In this situation, where the state and church together are pursuing the protection of morals and spiritual security, it seems important to ensure that freedom of expression is not being sacrificed. As usual, it is hard to define where the line should be drawn. Freedom of expression is crucial in a democracy as it helps to inform political debate. As defined in Article 10 of the European Convention of Human Rights, freedom of expression taken broadly includes the right to hold opinions and to receive and impart information and ideas without interference by public authority. However, the same Article 10 points out that the exercise of these freedoms may be subject to restrictions which are prescribed by law and are necessary in a democratic society in the interests of, among other things, protection of morals.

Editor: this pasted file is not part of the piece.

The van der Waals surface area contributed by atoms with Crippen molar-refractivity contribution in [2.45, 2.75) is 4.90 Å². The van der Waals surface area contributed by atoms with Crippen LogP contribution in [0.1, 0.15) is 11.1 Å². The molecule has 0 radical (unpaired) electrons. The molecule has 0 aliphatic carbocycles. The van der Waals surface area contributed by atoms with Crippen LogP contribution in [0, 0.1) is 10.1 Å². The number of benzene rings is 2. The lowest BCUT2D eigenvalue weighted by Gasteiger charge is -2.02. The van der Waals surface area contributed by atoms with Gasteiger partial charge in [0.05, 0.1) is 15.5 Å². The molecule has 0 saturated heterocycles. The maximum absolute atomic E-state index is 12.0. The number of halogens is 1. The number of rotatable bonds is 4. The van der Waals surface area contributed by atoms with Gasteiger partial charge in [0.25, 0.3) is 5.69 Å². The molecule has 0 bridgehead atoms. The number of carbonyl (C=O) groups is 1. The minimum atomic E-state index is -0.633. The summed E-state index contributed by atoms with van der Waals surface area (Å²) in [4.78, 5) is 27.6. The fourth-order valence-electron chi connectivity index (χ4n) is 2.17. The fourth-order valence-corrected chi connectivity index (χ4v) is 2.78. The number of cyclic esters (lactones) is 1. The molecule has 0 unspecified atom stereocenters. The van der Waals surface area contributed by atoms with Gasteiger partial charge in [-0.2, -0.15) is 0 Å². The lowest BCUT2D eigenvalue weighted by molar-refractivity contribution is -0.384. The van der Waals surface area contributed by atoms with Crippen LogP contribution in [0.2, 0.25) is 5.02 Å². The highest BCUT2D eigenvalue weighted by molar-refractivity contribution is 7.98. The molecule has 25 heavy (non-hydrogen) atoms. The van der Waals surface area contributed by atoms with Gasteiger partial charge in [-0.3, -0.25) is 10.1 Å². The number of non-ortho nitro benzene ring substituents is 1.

Could the involvement of the Church in putting such restrictions in force be seen as beneficial for the society? I would argue that the answer is no. The right to free expression becomes meaningless if only “priest-approved” types of expression or behaviour are allowed. From this point of view, the deeper involvement of the Church in the policy making is alarming. If the convergence of state and church leads to the merging of religious morality and state reforms, ideas which are deemed threatening to public morality or “un-Orthodox” will inevitably become restricted.